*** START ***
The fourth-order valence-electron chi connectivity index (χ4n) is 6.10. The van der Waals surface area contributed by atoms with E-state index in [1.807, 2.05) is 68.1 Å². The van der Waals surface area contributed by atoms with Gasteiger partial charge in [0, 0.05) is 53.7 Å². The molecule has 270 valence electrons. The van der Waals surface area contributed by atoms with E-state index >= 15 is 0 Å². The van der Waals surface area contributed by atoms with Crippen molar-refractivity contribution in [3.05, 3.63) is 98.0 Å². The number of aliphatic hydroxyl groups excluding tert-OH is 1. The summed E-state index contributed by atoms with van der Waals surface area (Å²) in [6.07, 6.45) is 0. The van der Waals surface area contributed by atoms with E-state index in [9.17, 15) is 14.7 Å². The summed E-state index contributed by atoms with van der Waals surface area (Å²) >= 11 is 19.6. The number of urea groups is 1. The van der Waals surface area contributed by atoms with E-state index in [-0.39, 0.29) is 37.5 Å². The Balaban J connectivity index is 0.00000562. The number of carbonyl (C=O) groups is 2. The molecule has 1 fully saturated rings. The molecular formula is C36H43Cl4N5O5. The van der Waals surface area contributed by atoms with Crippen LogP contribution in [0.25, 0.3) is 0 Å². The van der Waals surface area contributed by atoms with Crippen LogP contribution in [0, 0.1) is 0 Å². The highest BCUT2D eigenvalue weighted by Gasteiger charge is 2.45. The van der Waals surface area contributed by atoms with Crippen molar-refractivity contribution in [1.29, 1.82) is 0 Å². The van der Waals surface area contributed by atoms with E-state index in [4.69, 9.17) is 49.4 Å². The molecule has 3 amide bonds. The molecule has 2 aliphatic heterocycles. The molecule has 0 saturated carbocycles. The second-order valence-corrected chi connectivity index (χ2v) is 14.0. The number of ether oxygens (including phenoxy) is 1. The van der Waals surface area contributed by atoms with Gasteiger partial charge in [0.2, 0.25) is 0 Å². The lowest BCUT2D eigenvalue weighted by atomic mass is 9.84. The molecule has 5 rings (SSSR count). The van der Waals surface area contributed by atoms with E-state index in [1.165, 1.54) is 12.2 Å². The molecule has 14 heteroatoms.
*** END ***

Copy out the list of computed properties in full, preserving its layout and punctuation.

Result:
The fourth-order valence-electron chi connectivity index (χ4n) is 6.10. The van der Waals surface area contributed by atoms with E-state index in [1.807, 2.05) is 68.1 Å². The van der Waals surface area contributed by atoms with Gasteiger partial charge in [0, 0.05) is 53.7 Å². The molecule has 270 valence electrons. The van der Waals surface area contributed by atoms with E-state index >= 15 is 0 Å². The van der Waals surface area contributed by atoms with Crippen molar-refractivity contribution in [3.05, 3.63) is 98.0 Å². The number of aliphatic hydroxyl groups excluding tert-OH is 1. The summed E-state index contributed by atoms with van der Waals surface area (Å²) in [6.07, 6.45) is 0. The van der Waals surface area contributed by atoms with E-state index in [9.17, 15) is 14.7 Å². The summed E-state index contributed by atoms with van der Waals surface area (Å²) >= 11 is 19.6. The number of urea groups is 1. The van der Waals surface area contributed by atoms with E-state index in [-0.39, 0.29) is 37.5 Å². The Balaban J connectivity index is 0.00000562. The number of carbonyl (C=O) groups is 2. The molecule has 1 fully saturated rings. The molecular formula is C36H43Cl4N5O5. The van der Waals surface area contributed by atoms with Crippen LogP contribution in [0.25, 0.3) is 0 Å². The van der Waals surface area contributed by atoms with Crippen LogP contribution in [0, 0.1) is 0 Å². The highest BCUT2D eigenvalue weighted by Gasteiger charge is 2.45. The van der Waals surface area contributed by atoms with Crippen molar-refractivity contribution in [1.29, 1.82) is 0 Å². The van der Waals surface area contributed by atoms with E-state index in [4.69, 9.17) is 49.4 Å². The molecule has 3 amide bonds. The molecule has 2 aliphatic heterocycles. The molecule has 0 saturated carbocycles. The second-order valence-corrected chi connectivity index (χ2v) is 14.0. The number of ether oxygens (including phenoxy) is 1. The van der Waals surface area contributed by atoms with Gasteiger partial charge in [0.2, 0.25) is 0 Å². The lowest BCUT2D eigenvalue weighted by atomic mass is 9.84. The molecule has 5 rings (SSSR count). The van der Waals surface area contributed by atoms with E-state index in [1.165, 1.54) is 12.2 Å². The molecule has 14 heteroatoms.